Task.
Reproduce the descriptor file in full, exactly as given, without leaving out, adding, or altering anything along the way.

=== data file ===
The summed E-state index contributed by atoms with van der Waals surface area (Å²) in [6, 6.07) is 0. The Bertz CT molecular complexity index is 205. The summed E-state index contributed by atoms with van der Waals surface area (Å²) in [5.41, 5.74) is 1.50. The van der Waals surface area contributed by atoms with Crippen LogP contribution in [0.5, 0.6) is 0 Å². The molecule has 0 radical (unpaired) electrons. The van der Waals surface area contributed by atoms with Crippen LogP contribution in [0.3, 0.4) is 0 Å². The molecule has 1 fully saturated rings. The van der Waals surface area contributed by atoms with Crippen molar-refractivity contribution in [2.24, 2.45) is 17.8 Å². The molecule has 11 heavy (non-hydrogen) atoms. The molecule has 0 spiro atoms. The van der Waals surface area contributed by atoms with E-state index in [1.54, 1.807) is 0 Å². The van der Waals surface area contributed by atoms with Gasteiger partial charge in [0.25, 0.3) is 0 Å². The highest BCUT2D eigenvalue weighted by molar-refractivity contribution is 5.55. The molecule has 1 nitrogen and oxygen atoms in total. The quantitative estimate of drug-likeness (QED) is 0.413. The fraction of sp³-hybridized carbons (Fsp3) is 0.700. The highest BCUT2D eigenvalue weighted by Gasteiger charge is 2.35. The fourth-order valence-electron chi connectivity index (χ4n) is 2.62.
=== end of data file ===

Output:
The summed E-state index contributed by atoms with van der Waals surface area (Å²) in [6, 6.07) is 0. The Bertz CT molecular complexity index is 205. The summed E-state index contributed by atoms with van der Waals surface area (Å²) in [5.41, 5.74) is 1.50. The van der Waals surface area contributed by atoms with Crippen LogP contribution in [0.5, 0.6) is 0 Å². The molecule has 0 radical (unpaired) electrons. The van der Waals surface area contributed by atoms with Crippen LogP contribution in [0.3, 0.4) is 0 Å². The molecule has 1 fully saturated rings. The van der Waals surface area contributed by atoms with Crippen molar-refractivity contribution in [2.24, 2.45) is 17.8 Å². The molecule has 11 heavy (non-hydrogen) atoms. The molecule has 0 spiro atoms. The van der Waals surface area contributed by atoms with E-state index in [1.54, 1.807) is 0 Å². The van der Waals surface area contributed by atoms with Gasteiger partial charge in [0.25, 0.3) is 0 Å². The highest BCUT2D eigenvalue weighted by molar-refractivity contribution is 5.55. The molecule has 1 nitrogen and oxygen atoms in total. The quantitative estimate of drug-likeness (QED) is 0.413. The fraction of sp³-hybridized carbons (Fsp3) is 0.700. The highest BCUT2D eigenvalue weighted by Gasteiger charge is 2.35. The fourth-order valence-electron chi connectivity index (χ4n) is 2.62.